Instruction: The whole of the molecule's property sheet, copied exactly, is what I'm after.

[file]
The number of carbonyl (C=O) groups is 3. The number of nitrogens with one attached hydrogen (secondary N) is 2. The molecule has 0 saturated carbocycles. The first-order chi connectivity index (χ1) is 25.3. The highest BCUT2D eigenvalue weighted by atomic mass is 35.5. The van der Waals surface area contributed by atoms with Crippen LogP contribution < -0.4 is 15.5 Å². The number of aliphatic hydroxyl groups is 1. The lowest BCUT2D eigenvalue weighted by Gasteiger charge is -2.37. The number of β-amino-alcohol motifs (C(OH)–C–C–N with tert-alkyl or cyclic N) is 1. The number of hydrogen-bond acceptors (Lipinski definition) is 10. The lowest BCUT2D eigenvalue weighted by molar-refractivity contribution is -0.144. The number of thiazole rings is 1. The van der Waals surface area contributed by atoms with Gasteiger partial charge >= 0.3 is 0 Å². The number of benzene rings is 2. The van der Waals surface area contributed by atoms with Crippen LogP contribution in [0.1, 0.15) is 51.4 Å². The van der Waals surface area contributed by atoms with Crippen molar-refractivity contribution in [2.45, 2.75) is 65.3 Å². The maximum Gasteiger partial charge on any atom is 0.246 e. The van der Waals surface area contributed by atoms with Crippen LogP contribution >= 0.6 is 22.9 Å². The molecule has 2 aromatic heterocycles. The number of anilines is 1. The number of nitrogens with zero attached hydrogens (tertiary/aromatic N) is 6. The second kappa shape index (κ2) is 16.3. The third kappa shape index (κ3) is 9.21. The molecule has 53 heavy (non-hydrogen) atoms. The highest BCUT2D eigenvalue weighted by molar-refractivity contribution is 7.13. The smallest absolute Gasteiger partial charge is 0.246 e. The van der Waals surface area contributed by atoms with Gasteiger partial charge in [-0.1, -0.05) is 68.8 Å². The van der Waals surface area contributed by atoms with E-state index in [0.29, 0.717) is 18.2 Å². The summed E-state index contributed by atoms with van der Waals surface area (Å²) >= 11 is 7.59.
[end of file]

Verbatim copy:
The number of carbonyl (C=O) groups is 3. The number of nitrogens with one attached hydrogen (secondary N) is 2. The molecule has 0 saturated carbocycles. The first-order chi connectivity index (χ1) is 25.3. The highest BCUT2D eigenvalue weighted by atomic mass is 35.5. The van der Waals surface area contributed by atoms with Crippen LogP contribution < -0.4 is 15.5 Å². The number of aliphatic hydroxyl groups is 1. The lowest BCUT2D eigenvalue weighted by Gasteiger charge is -2.37. The number of β-amino-alcohol motifs (C(OH)–C–C–N with tert-alkyl or cyclic N) is 1. The number of hydrogen-bond acceptors (Lipinski definition) is 10. The lowest BCUT2D eigenvalue weighted by molar-refractivity contribution is -0.144. The number of thiazole rings is 1. The van der Waals surface area contributed by atoms with Gasteiger partial charge >= 0.3 is 0 Å². The number of benzene rings is 2. The van der Waals surface area contributed by atoms with Crippen LogP contribution in [0.1, 0.15) is 51.4 Å². The van der Waals surface area contributed by atoms with Crippen molar-refractivity contribution in [2.45, 2.75) is 65.3 Å². The maximum Gasteiger partial charge on any atom is 0.246 e. The van der Waals surface area contributed by atoms with Crippen LogP contribution >= 0.6 is 22.9 Å². The molecule has 2 aromatic heterocycles. The number of anilines is 1. The number of nitrogens with zero attached hydrogens (tertiary/aromatic N) is 6. The second kappa shape index (κ2) is 16.3. The third kappa shape index (κ3) is 9.21. The molecule has 53 heavy (non-hydrogen) atoms. The highest BCUT2D eigenvalue weighted by molar-refractivity contribution is 7.13. The smallest absolute Gasteiger partial charge is 0.246 e. The van der Waals surface area contributed by atoms with Gasteiger partial charge in [-0.1, -0.05) is 68.8 Å². The van der Waals surface area contributed by atoms with E-state index in [0.29, 0.717) is 18.2 Å². The summed E-state index contributed by atoms with van der Waals surface area (Å²) >= 11 is 7.59.